Blog: Sommelier of the Year competition
I almost left the room after reading the first question: ‘What are the grapes in white Chateau Musar.’ Who knows that? I floundered. Obaideh and Merwah, said Jan Konetski, of Gordon Ramsay Restaurant in London, after the exam. He had lunch with Serge Hochar the week before. Jammy bugger.
And who is the winemaker behind Silex? Oh God – what’s his name? I can see his face… I write: ‘Pouilly-Fumé winemaker with crazy hair and big beard that died in a plane accident’. As soon as I hand in my paper I remember it was Didier Dagueneau. I wonder if I’ll get a point?
This written exam of short- and long-answer questions was just the first hurdle for the 15 brave souls competing in the national semi-final of the UK Sommelier of the Year Competition. Other challenges included a blind tasting of four wines and a mysteriously titled ‘snappy question’. The three scoring the highest aggregate marks would compete in the final that afternoon.
Despite turning up smartly attired in black and white, I was rumbled as a ringer straight away – no lapel badge of grapes, no apron and no secret stash of sommelier goodies that some seemed to have hidden in pockets: a chamois to buff glasses, a waiter’s friend, foil cutters…
What we all had in common though was palpable nerves. I hadn’t been this on edge in wine company since taking my Unit 3 WSET Diploma exam five years ago. How about if I couldn’t tell a Pinot Noir from a Cabernet? What are the second growths of St-Julien?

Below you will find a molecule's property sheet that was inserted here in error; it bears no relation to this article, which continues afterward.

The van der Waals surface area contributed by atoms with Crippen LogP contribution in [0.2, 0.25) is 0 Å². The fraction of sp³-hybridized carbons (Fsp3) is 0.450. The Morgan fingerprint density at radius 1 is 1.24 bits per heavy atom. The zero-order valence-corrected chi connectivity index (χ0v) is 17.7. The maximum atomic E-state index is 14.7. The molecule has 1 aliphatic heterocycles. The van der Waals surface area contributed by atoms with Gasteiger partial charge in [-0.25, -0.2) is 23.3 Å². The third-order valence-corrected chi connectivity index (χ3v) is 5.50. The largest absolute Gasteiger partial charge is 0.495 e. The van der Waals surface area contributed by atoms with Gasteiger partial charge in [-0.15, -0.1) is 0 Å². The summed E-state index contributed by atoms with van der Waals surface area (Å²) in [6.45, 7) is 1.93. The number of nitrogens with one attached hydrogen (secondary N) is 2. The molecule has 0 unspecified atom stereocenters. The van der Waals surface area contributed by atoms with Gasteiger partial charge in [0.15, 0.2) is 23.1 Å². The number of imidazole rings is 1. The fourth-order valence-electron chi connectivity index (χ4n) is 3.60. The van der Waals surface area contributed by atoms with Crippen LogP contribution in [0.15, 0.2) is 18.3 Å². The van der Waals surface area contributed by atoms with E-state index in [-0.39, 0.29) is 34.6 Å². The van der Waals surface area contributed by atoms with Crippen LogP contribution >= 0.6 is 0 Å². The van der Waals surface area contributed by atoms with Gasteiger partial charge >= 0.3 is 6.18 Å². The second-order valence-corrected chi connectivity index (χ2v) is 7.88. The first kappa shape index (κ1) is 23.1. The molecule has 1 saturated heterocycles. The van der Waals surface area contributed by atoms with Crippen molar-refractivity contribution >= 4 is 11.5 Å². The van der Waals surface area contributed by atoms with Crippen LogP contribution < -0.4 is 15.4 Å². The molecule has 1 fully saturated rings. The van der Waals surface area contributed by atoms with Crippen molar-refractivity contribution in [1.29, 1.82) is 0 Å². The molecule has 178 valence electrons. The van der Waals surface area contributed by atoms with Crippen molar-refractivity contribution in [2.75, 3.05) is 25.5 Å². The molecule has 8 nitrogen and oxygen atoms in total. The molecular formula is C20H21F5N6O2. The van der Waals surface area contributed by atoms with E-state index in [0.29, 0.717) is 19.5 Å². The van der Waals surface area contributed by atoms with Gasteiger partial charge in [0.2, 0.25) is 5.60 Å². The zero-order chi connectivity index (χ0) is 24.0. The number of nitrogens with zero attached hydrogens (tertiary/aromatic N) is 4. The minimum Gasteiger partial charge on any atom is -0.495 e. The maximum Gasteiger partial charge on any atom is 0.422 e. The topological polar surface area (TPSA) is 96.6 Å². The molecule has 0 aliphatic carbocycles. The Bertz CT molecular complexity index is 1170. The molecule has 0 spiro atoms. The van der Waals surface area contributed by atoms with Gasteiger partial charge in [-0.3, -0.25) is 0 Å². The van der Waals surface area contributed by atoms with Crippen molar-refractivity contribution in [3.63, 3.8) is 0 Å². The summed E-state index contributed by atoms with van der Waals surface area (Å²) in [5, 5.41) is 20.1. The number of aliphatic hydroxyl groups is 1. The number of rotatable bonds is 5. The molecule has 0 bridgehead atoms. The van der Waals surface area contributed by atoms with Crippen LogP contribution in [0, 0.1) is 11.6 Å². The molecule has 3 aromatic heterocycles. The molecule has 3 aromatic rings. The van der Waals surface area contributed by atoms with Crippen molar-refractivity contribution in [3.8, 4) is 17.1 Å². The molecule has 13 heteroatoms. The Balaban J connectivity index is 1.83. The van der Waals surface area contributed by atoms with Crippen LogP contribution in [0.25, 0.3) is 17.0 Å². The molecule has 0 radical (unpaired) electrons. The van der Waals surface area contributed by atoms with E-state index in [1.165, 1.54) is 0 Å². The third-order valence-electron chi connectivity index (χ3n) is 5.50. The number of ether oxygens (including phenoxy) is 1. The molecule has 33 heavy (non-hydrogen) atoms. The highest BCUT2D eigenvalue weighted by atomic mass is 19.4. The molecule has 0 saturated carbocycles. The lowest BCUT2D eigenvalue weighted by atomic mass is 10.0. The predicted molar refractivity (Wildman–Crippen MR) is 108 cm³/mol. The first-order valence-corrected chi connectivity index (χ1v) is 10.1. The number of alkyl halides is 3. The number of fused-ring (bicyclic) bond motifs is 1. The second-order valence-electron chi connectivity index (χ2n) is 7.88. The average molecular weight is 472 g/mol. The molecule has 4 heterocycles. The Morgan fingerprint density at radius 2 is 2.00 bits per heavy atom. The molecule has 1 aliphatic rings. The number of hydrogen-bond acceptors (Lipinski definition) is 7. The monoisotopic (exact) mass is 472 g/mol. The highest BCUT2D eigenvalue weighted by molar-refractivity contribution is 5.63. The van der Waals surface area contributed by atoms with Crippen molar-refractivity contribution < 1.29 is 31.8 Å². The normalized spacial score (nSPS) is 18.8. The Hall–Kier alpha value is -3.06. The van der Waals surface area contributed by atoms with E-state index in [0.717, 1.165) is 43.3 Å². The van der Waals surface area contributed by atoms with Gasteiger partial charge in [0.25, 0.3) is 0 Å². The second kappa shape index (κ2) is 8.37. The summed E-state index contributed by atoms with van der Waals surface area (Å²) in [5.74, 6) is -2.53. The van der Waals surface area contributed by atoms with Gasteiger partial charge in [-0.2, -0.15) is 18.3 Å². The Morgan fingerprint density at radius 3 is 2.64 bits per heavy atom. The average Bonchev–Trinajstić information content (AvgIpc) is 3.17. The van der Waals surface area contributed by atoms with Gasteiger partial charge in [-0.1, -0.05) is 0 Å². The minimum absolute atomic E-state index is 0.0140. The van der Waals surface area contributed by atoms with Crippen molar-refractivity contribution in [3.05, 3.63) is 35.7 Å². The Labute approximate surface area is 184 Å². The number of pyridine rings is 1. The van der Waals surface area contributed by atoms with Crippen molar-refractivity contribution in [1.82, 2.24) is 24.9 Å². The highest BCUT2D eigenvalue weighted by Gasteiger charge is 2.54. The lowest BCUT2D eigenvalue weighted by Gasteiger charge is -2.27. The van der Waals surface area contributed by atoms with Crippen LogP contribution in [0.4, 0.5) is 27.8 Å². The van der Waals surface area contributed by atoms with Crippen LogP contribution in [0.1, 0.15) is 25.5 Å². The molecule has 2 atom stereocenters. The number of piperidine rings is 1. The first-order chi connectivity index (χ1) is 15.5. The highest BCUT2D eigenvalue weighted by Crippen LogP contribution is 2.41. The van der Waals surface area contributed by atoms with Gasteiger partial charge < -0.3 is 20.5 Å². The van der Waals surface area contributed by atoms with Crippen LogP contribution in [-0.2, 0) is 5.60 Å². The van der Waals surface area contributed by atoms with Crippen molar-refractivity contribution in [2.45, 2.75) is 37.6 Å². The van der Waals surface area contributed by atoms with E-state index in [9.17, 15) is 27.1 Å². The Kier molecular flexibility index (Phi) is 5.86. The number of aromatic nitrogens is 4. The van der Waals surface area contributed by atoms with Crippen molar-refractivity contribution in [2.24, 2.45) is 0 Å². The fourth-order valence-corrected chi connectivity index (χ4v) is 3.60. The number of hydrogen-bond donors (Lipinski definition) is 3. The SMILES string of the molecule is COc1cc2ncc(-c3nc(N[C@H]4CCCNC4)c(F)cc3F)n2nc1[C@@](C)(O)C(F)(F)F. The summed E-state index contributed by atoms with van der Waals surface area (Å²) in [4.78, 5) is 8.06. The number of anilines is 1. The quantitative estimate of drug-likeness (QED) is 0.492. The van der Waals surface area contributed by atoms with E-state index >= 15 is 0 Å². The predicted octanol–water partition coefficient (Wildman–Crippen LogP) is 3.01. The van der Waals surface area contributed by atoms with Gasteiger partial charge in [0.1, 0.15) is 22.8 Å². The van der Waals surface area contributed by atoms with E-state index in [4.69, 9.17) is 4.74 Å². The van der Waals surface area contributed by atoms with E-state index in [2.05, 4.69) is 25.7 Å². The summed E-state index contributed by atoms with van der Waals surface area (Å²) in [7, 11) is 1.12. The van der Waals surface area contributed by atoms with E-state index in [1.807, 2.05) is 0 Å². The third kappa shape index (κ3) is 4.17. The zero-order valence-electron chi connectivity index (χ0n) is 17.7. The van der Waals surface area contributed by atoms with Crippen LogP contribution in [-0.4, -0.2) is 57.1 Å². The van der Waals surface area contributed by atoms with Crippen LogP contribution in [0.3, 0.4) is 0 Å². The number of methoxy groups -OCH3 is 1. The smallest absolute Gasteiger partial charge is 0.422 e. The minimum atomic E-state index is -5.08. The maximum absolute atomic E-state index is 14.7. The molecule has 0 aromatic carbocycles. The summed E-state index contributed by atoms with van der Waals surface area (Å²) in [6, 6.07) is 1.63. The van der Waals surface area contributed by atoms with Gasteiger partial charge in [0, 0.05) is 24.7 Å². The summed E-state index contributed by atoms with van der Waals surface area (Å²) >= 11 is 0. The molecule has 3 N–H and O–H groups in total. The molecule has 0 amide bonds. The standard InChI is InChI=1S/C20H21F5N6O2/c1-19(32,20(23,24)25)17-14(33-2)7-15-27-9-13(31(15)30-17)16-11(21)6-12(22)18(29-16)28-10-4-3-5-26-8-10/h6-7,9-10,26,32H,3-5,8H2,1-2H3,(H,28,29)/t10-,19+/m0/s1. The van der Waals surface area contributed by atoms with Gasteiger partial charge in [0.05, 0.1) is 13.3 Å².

And, despite what you might think, wine isn’t the only thing a sommelier has to be au fait with. Thankfully I remembered under the pressure of exam conditions that Steinlager, despite its Germanic name, is actually a New Zealand beer, orris root and cassia bark are gin botanicals, and (somehow) recalled the malting, mashing, fermentation and distillation process of whisky. But only Philippe Moranges from Hakkasan in London knew that Camilla sinensis was the Latin name for tea. Thank goodness there were no questions on cigars.
There was only one hour for the 100 or so questions plus a blind tasting of four wines. Before I knew it I’d spent 45 minutes on the paper and hadn’t even nosed the glasses. As soon as I did, a photographer was inches from my face, clicking away. Hope he airbrushes out the sweat on my brow.
Two reds, two whites. Give the grape, region, vintage and price plus a detailed tasting note. The first one stumped me. Was it Chenin? Not high enough acidity. Definitely Old World, but I can’t place it. I settle for Chablis, but not really happy with my choice. The second I immediately thought was white Burgundy. They wouldn’t put two French Chardonnays on, would they? Probably means the first is wrong. Too late; no time to change it. The reds seemed easier. The first was very Italian – pretty sure it’s Nebbiolo by the colour and cherry flavour. I’ll say Barolo. The second was Old World, definitely, judging by its ripe flavour. Shiraz, I think, and Australian. More elegant than Barossa, but more leathery than McLaren Vale. I’ve got nothing to lose, so I’ll say Hunter Valley.
The wines are revealed. Not bad for a 15-minute frenzy. It was a Barbaresco, not a Barolo, and I got the Shiraz spot on. Less great with the whites: a Pouilly-Fumé for the first (will Didier Dagueneau continue to haunt me?) and a Grüner Veltliner. Yohann Josselin from the Vineyard at Stockcross in Newbury is looking pretty confident…